A man in civilian clothes looks at another man wearing an army uniform and resting a rifle in his arm. | "When Lambs Become Lions"

Link Voices

Start watching

Foreign Correspondent

Start watching
A man looks out to a vast landscape of mountains and water. | From "Embrace of the Serpent" / Kino Lorber


Start watching

Earth Focus

Start watching
Rahaf Al Qunun | "Four Corners" episode "Escape from Saudi"
New episodes Sundays, 9 p.m. ET/PT

Four Corners

Start watching

America ReFramed

Start watching

Tending Nature

Start watching
Heart Donate Icon
Support the world of Link TV with a donation today.
Sustaining Gifts Icon Card
Consider giving on a monthly basis to help continue to support us in our mission.
Planned Giving Icon
There are many ways to include Link TV in your plans for the future.

The Poetry of Mast`o Musir

Mast`o Musir Yogurt Dip

Mast`o Musir, in Farsi, translates to “yogurt with a hair of garlic.” Quite poetic, right? Most Iranian literature and art is poetry — always a story to be told. The same goes for Iranian food. Mast`o Musir is one of my most craved dips, which I grew up eating with potato chips. I add cucumber because I love the refreshing crunch, but you can do without if you prefer.

This dip is the perfect accompaniment to roasted lamb and goat, rice and vegetables — or my favorite: potato chips.


14 ounces labneh (I use homemade, but you can use any store-bought brands. Those with higher fat content will have more flavor.)
7 ounces bakhtiari yogurt
2 to 3 Persian cucumbers, grated and strained through cheese cloth
2 ounces musir (There is a misconception that shallots sold in markets are raw musir, but this is not correct. Shallots sold in markets are a form of onion. Musir, or Persian shallots (allium stipitatum), taste like mild garlic and have a pungent smell, but do not leave your breath smelling so garlicky.)
Moroccan olive oil, to taste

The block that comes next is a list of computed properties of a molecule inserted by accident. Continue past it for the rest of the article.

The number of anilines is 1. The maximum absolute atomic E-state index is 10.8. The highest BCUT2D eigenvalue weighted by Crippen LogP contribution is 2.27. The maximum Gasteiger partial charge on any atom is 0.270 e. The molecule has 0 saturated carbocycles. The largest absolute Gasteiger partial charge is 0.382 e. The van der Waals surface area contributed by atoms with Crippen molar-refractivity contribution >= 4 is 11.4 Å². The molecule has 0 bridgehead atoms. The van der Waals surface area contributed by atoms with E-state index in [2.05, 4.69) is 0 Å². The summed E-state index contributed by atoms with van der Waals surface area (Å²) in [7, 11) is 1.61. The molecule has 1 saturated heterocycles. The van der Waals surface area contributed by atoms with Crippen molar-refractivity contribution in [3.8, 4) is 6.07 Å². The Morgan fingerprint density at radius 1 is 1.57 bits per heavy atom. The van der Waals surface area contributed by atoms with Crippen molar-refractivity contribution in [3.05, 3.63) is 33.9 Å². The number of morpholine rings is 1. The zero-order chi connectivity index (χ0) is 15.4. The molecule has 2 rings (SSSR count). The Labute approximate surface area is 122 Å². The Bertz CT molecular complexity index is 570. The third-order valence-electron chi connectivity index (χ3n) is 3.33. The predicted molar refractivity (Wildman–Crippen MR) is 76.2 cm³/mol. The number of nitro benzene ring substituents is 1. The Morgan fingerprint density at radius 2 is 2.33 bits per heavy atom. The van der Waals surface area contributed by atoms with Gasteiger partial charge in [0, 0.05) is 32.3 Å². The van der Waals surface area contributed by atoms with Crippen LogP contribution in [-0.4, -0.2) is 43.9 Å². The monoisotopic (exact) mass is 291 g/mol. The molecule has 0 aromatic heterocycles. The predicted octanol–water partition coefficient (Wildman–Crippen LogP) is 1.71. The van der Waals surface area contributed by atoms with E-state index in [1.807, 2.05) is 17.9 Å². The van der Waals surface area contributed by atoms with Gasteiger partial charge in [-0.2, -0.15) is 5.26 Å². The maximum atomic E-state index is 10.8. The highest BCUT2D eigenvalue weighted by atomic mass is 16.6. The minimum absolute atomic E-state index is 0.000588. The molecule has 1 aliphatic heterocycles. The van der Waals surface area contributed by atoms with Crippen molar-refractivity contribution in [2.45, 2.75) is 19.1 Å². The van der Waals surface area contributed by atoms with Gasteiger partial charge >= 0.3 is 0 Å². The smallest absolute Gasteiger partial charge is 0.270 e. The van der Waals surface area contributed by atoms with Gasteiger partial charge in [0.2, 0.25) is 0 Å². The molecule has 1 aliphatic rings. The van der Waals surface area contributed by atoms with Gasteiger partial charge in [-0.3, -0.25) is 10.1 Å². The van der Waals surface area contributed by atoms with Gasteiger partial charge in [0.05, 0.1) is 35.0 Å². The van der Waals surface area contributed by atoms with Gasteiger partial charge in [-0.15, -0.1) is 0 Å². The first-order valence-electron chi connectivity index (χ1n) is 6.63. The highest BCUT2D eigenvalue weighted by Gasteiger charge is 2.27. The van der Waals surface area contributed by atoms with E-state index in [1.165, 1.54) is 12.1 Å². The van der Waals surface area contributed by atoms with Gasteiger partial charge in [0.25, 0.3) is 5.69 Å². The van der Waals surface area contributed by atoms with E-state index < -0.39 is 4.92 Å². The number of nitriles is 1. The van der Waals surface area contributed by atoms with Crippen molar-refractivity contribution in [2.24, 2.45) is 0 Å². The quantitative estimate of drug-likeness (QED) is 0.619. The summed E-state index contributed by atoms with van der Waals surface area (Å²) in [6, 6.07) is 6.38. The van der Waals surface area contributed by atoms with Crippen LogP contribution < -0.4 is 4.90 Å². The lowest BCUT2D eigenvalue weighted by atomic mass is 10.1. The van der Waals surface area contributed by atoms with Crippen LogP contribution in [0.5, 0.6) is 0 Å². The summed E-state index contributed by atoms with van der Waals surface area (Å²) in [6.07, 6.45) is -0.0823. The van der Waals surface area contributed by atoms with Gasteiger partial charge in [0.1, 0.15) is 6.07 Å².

Salt and pepper, to taste


1. Soak the musir in water for at least three days in refrigerator. This helps the garlic to re-absorb liquid.

2. Once you are ready to make the dip, use a large grater to grate the Persian cucumbers into a fine cloth, and squeeze out all liquid. Set aside.

3. Strain the liquid from the soaking musir, finely chop the musir with a sharp knife or in a food processor until medium fine, keeping some texture (I prefer to use a knife, this way I can control the size of the chopped musir and also enjoy the smell of the sweet garlic). Once chopped, set aside.

4. Combine labneh and bakhtiari yogurt in a bowl. It is not traditional to use two yogurts in Mast`o Musir, but I enjoy the high acidity in the bakhtiari yogurt, which cuts the thick creaminess of labneh.

5. Add the grated cucumber, chopped musir, a few swirls of olive oil, generous pinches of salt, and fresh-cracked pepper. Stir with a spatula until well incorporated.

6. Store in refrigerator until ready to consume. I prefer to allow the flavors to marry for several hours before serving.

7. When ready to serve, pour into a shallow bowl. Use the back of a spoon to create a crater; cover generously with your favorite olive oil, and enjoy.

Mast ò Musir.jpg
Photo: Courtesy of Katrina Frederick